Political Advice

I’ve written about politics in the past, but it’s been four years since the last big election, and many of my readers weren’t even of voting age at the time.

Yesterday, the Supreme Court handed down a decision to strike down uphold the Affordable Healthcare Act. Of course, in an industry dominated by unions, only myself and one other PA were actually directly affected by the decision.

Not that that stopped anyone from discussing it. The consensus was, as you might expect, that the law was good, and the Court decided rightly. I didn’t hear one word of disagreement. So, I guess it was less of a “discussion” so much as a reaffirmation of everyone’s beliefs.

Except mine, of course. Again, 50% of the people the law affects.

But this post isn’t about me; it’s for young conservatives coming out to Hollywood. Some people will tell you you just shouldn’t talk politics in the office. But for the next few months, that’s going to be impractical. It’s like not talking about the Oscars in January.

Besides, saying something like, “I don’t like to talk about politics in the office” is a dead giveaway that you’re one of the dreaded Republicans (dun dun DUNNNNN).

Instead, find something you and the limousine liberals you work for can agree on. After all, no one is purely liberal or purely conservative. You might be pro-life, but also anti-death penalty. Maybe you think the federal government shouldn’t have a say in whether people grow marijuana in their back yards. Or, like me yesterday, maybe you’d rather ascede to an individual mandate to buy health insurance, rather than let people die in the streets if they don’t have any.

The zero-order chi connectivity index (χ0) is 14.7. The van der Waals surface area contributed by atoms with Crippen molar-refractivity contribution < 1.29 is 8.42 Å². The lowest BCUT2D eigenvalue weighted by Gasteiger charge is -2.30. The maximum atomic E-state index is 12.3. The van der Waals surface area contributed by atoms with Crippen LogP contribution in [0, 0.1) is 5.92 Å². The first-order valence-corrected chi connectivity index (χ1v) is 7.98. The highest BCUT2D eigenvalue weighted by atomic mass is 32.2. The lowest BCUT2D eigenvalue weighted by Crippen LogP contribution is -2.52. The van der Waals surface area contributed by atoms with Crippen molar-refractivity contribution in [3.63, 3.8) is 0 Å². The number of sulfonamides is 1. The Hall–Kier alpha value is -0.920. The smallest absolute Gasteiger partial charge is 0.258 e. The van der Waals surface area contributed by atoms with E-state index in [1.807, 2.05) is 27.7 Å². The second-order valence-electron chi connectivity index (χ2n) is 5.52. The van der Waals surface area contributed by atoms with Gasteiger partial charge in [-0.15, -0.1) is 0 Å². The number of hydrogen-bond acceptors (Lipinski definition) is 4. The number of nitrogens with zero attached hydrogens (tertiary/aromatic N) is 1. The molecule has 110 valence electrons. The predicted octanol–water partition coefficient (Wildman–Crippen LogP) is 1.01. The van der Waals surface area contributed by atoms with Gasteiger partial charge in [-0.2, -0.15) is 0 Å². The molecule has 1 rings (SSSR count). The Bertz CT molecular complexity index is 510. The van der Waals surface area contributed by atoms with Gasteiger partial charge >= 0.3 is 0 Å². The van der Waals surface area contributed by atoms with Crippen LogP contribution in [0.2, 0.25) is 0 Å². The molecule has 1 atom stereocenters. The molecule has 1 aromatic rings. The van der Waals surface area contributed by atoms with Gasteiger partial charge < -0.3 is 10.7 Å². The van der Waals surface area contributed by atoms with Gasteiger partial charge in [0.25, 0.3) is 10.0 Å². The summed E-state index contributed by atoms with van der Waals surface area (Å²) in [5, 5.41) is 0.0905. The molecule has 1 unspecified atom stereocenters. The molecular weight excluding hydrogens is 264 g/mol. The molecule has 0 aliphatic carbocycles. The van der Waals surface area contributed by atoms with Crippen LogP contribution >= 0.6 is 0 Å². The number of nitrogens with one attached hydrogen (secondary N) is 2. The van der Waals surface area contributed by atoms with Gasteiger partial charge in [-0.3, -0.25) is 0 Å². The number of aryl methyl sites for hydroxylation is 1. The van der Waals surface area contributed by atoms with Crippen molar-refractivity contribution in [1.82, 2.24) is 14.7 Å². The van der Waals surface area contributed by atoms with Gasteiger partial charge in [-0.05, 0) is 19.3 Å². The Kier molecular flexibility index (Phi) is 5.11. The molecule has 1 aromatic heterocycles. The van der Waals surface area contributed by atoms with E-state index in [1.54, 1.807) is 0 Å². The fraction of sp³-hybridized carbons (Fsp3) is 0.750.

Find a point of agreement with your friends and co-workers across the aisle. Just don’t tell them you disagree with them on everything else.

About The Anonymous Production Assistant

Yeah, right, like I'm going to tell you.
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8 Responses to Political Advice

  1. Another PA says:

    I seem to be the only one who works in a republican office. (While I am a far left hippie). The highlight of last season was a racist immigration discussion over lunch. I kept my mouth shut and wanted to bang my head against my desk.

    My advice to anyone, but especially conservatives, is that, if you must discuss politics in the office, try not to say racist, sexist, or homophobic shit.

  2. Joe says:

    This is good advice for anybody. This country would be in much better shape if people would spend more time trying to find the things we have in common, rather than focusing on what separates us.

  3. vj says:

    Well, some think *all* discussions about immigration are inherently racist, so unless you have fun quotes to share, I call shenanigans.

  4. ldubb says:

    AMEN, Joe!

  5. I think you’ll find a little more balance below-the-line, where blue collar conservatives — once dubbed the “Reagan Democrats” — have long been alive and well. Although there’s a deep (and in my view, entirely justified) skepticism about the consolidation of corporate power in the Industry and society as a whole, the predominant stance I’ve encountered below decks tilts neither left nor right, but towards a non-ideological pragmatism. Most crew people I’ve talked with just want both sides to work TOGETHER at solving the horrendous problems facing this country (and the world), rather than indulging in the current food-fight of petty bickering, partisan politics, and points-scoring bullshit while the rest of us sink into the quicksand.

    That said, I’ve learned the hard way that it’s best to keep my mouth shut about politics on the job — and I couldn’t agree more with Joe’s comment.

  6. Kate McArdle says:

    Maybe a start would be not to call them limosine liberals? Just a thought.

  7. db says:

    Yeah, “limousine liberal” is precisely the kind of term tossed around constantly be conservatives that makes me sway from center-left to entirely left. In my area, its a pretty even mix politically… But it’s always safest to just leave those topics alone unless you’re sure that you are talking to like minded people. For instance, I’ll usually assume its safe to joke about the Bachmanns or Sarah Palin, or even Ron Paul or Ralph Nader, in a manner that doesn’t get too close to their ideology but focuses on their personalities. But im not going to talk about Obamacare at work (im for it). I used to think tea partiers were a safe target but I’ve met a few, so I stay away from that even.

  8. ffe says:

    “You might be pro-life, but also anti-death penalty. ”

    lmao

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